ing, or the coagulant may be added until the batch is no longer alkaline,

If desired the latex may be first vulcanized in the water dispersed solution, and such solution or colloidal suspension of the rubber in vulcanized form may be used in place of the unvulcanized commercial latex solution. In such case a suitable coagulant would also be added, preferably after considerable heating and thorough mixing of the latex with the pulp in beater, and the amount of the vulcanized latex solution would be regulated to provide rubber to the amount of approximately 8% of the weight of the dry pulp.

In either case the pulp passes rom the beater through the usual processes for production of a loosely matted air-porous paper having a thickness of approximately eight thousandths of an inch and uncalendered. It is desirable that, in the finished bags, more of the individual fibers in the felted mat should run lengthwise of the bag than in the transverse direction. If the paper is made on a Foudrinier machine this difference of strength in the direction of the machine run and the transverse directon can be somewhat modified by controlling the operation of the shaker, and if a cylinder machine is used the difference in strength in the two directions usually will be adequate without utilizing agitator blades in the vats or shake cylinders.-

By thus treating the paper during its manufacture a considerable economy is effected, since blanks may be cut from the paper web and fashioned into bags, and the uniformity of the product will also be assured. However, if desired, the paper may be treated after manufacture, or may be first fashioned into bags and the finished bags similarly treated with a water-dispersed solution, formed by mixing commerclalunvulcanized latex or a water dispersed solution of vulcanized latex with approximately an equal amount of wa ter. In such case also alum or other coagulant would be usedand, since the fibers are dry when the latex is applied, the coagulated latex effects approximately an 8% increase of weight of the dry treated bag over the untreated bag. It will be apparent that the amount of water mixed with the'commercial unvulcanized latex or with a water dispersed solution of vulcanized latex can be readily varied to obtain the desired proportion of rubber content by weight in the finished prod not, which is preferably dried at a temperature of approximately 75 F.

. The bag blanks are so cut from the roll of material that their longitudinal dimension will be lengthwise of the paper web, so as to be strongest in the direction of their length.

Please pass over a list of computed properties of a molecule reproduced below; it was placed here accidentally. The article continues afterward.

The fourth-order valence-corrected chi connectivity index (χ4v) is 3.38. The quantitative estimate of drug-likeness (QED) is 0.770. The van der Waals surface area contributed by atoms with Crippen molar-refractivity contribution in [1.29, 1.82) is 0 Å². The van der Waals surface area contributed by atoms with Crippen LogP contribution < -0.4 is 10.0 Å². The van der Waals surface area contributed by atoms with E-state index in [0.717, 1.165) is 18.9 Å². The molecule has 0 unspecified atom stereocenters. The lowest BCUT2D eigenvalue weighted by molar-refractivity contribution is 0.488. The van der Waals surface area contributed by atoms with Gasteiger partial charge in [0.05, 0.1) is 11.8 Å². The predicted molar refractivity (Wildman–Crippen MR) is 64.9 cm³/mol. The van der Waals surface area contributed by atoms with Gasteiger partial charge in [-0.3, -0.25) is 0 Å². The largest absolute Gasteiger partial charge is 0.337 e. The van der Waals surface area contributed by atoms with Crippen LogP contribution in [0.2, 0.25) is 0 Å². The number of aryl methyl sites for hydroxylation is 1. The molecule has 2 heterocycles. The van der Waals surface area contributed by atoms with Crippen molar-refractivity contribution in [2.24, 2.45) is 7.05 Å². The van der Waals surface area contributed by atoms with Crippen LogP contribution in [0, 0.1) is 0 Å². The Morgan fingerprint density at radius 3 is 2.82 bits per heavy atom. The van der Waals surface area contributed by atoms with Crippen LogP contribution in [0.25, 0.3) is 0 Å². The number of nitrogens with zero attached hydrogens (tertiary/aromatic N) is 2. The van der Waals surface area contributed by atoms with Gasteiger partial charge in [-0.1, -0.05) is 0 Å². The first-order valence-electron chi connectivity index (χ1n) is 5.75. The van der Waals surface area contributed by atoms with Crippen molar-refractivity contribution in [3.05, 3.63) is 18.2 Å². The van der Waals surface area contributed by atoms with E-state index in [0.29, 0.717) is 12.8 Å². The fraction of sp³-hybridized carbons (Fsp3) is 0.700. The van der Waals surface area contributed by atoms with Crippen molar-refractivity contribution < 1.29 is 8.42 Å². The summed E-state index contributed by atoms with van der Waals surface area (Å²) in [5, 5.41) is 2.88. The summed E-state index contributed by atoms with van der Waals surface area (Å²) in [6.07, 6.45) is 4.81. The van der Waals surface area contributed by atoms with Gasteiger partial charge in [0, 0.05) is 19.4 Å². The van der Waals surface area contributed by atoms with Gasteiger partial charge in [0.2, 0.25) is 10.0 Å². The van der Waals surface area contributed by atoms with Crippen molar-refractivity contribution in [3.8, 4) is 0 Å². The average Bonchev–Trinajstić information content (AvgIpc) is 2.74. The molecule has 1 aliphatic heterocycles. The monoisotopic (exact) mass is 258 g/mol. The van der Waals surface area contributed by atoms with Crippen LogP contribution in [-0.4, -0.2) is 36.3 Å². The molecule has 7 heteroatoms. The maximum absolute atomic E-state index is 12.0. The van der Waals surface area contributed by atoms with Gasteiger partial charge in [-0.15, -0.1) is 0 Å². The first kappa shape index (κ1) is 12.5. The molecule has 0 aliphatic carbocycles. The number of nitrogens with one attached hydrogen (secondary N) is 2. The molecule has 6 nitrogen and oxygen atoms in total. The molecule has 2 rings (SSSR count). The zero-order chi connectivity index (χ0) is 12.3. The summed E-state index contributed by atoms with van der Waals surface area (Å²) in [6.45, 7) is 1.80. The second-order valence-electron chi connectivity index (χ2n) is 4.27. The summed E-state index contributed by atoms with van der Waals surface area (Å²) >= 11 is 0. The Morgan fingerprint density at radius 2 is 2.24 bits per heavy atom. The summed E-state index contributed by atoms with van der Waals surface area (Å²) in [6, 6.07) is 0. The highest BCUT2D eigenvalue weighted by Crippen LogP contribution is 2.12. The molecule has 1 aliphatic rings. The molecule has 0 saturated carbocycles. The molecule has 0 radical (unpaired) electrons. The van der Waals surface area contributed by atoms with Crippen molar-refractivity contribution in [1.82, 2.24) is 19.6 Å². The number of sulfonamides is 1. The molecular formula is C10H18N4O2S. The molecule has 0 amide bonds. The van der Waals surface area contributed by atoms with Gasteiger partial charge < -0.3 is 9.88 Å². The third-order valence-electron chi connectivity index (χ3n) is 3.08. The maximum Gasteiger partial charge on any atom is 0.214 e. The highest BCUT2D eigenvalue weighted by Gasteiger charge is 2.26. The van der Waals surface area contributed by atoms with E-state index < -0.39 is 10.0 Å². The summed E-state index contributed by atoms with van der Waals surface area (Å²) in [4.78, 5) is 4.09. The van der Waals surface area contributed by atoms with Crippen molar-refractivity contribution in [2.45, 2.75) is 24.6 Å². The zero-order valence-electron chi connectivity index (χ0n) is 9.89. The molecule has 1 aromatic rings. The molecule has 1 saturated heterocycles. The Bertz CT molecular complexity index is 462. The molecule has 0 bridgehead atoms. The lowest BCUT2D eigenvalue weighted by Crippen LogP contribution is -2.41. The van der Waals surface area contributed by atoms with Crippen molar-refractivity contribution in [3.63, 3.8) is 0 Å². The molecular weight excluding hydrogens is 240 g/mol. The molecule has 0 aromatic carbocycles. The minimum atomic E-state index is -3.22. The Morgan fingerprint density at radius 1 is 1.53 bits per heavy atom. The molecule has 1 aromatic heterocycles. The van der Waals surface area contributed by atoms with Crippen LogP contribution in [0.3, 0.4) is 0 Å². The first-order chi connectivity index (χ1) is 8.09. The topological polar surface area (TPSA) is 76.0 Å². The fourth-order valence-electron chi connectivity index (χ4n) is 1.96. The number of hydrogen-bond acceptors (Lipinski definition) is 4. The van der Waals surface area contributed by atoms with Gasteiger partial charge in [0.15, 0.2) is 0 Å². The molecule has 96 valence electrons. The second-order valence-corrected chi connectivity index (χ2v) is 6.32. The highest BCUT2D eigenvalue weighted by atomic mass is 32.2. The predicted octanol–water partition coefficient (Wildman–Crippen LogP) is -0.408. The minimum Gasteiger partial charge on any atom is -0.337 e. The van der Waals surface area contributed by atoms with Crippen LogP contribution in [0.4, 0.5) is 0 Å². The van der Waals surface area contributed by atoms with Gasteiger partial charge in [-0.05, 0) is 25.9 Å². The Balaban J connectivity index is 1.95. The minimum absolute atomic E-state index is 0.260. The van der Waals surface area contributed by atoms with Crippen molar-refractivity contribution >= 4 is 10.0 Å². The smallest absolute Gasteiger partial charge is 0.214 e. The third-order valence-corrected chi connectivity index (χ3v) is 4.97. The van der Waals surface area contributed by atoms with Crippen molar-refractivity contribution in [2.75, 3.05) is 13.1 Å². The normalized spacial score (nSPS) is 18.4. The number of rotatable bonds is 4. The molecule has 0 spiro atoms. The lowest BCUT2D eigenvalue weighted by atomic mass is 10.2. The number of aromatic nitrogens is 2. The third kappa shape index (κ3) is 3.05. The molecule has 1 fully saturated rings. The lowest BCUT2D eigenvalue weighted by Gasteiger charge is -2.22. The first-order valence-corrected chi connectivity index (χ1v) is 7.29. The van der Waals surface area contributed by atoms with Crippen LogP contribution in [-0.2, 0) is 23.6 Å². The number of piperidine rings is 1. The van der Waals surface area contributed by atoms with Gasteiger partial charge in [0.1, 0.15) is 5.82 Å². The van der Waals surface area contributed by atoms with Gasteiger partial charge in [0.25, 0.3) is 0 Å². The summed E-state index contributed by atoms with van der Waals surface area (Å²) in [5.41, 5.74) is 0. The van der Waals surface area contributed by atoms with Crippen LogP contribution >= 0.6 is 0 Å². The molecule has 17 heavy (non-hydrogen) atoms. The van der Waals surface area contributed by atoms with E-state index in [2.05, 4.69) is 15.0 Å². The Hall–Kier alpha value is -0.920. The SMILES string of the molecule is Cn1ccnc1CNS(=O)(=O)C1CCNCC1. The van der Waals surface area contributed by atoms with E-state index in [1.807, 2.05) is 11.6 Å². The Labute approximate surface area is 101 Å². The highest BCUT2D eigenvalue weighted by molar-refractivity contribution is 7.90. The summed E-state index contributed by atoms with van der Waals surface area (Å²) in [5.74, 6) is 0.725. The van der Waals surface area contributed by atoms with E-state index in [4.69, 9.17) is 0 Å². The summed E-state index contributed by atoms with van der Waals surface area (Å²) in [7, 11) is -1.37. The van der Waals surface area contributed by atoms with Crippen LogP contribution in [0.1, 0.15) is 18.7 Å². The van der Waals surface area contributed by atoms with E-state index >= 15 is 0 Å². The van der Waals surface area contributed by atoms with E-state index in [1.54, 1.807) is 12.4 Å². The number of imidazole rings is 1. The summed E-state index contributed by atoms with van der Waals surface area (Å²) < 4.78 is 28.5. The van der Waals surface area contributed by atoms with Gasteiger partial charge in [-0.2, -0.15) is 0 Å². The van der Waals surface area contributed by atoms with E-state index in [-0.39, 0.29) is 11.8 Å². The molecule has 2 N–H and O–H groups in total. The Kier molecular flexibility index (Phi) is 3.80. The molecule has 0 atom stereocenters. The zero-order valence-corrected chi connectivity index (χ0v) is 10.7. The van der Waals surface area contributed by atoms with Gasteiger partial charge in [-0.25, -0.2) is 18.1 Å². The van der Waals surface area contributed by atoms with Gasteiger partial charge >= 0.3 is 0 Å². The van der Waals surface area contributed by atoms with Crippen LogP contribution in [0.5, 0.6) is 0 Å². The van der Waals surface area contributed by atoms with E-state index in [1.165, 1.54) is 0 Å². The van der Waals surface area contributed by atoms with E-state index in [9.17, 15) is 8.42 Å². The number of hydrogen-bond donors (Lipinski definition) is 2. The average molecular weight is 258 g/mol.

Since failure of paper bags used with suction cleaners occurs, almost without exception, at the neck of the bag within a few inches or vulcanized latex solution may be confined to the neck, or to the neck and the areas adjacent the folds of the bag, such treatment being preferably carried out by dipping the neck or the folded edges, or both into, or by spraying or painting them with the latex and coagulant solutions.

By the treatment described a relatively thick loosely matted and exceedingly tough sheet of paper can be produced without materially reducing the porosity. The coating of the individual fibers increases the flexibility and the resistance to changes of temperature and humidity, without closing up the interstices between the fibers, so that the filtering efliciency is retained and remains constant throughout the life of the bag, and the life of the bag is greatly prolonged. g

The invention having been thus described, what is claimed is:

A dust separating bag for use with a suction cleaner comprising an air-porous fibrous sheet the fibers of which have a-coating of latex and which has greater strength longitudinally than transversely of its length.

Signed at North Canton, in the county of Stark, and State of Ohio, this 16th day of September A. D. 1929.


Referenced by
Citing PatentFiling datePublication dateApplicantTitle
US2507827 *Jan 27, 1944May 16, 1950Little Inc AFiltering material
US2708982 *Jul 8, 1947May 24, 1955Mcguff Thomas JFilter media
US4007026 *Aug 13, 1975Feb 8, 1977Fmc CorporationCompact dust filter system
U.S. Classification55/361, 55/DIG.240, 55/524
International ClassificationA47L9/14
Cooperative ClassificationY10S55/24, A47L9/14
European ClassificationA47L9/14